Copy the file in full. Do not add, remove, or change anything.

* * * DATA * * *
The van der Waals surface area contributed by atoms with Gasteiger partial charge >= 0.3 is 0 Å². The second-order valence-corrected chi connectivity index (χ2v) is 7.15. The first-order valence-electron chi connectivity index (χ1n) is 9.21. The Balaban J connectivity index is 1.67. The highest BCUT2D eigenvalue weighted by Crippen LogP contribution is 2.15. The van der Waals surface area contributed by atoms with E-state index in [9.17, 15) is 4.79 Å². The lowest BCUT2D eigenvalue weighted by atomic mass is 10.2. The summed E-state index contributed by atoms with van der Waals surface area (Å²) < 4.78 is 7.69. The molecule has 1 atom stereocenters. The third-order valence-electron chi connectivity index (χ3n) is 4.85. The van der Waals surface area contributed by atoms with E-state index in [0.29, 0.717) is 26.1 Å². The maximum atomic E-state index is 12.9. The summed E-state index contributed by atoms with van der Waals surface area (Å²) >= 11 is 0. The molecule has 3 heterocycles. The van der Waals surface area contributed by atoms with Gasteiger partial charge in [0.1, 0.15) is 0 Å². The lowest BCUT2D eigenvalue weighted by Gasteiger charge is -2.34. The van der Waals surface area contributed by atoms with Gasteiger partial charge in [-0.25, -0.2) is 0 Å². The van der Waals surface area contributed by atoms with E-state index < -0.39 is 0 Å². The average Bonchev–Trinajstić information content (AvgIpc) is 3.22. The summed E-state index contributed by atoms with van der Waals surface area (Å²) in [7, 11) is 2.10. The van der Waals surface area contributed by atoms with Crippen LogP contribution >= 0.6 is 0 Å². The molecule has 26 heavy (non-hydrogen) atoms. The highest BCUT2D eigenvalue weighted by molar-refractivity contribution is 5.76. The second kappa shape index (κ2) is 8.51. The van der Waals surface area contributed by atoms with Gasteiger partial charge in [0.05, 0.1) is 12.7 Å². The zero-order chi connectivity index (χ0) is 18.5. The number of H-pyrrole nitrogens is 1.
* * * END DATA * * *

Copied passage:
The van der Waals surface area contributed by atoms with Gasteiger partial charge >= 0.3 is 0 Å². The second-order valence-corrected chi connectivity index (χ2v) is 7.15. The first-order valence-electron chi connectivity index (χ1n) is 9.21. The Balaban J connectivity index is 1.67. The highest BCUT2D eigenvalue weighted by Crippen LogP contribution is 2.15. The van der Waals surface area contributed by atoms with E-state index in [9.17, 15) is 4.79 Å². The lowest BCUT2D eigenvalue weighted by atomic mass is 10.2. The summed E-state index contributed by atoms with van der Waals surface area (Å²) < 4.78 is 7.69. The molecule has 1 atom stereocenters. The third-order valence-electron chi connectivity index (χ3n) is 4.85. The van der Waals surface area contributed by atoms with E-state index in [0.29, 0.717) is 26.1 Å². The maximum atomic E-state index is 12.9. The summed E-state index contributed by atoms with van der Waals surface area (Å²) >= 11 is 0. The molecule has 3 heterocycles. The van der Waals surface area contributed by atoms with Gasteiger partial charge in [0.1, 0.15) is 0 Å². The lowest BCUT2D eigenvalue weighted by Gasteiger charge is -2.34. The van der Waals surface area contributed by atoms with Gasteiger partial charge in [-0.25, -0.2) is 0 Å². The van der Waals surface area contributed by atoms with E-state index < -0.39 is 0 Å². The average Bonchev–Trinajstić information content (AvgIpc) is 3.22. The summed E-state index contributed by atoms with van der Waals surface area (Å²) in [7, 11) is 2.10. The van der Waals surface area contributed by atoms with Crippen LogP contribution >= 0.6 is 0 Å². The molecule has 26 heavy (non-hydrogen) atoms. The highest BCUT2D eigenvalue weighted by molar-refractivity contribution is 5.76. The second kappa shape index (κ2) is 8.51. The van der Waals surface area contributed by atoms with Gasteiger partial charge in [0.05, 0.1) is 12.7 Å². The zero-order chi connectivity index (χ0) is 18.5. The number of H-pyrrole nitrogens is 1.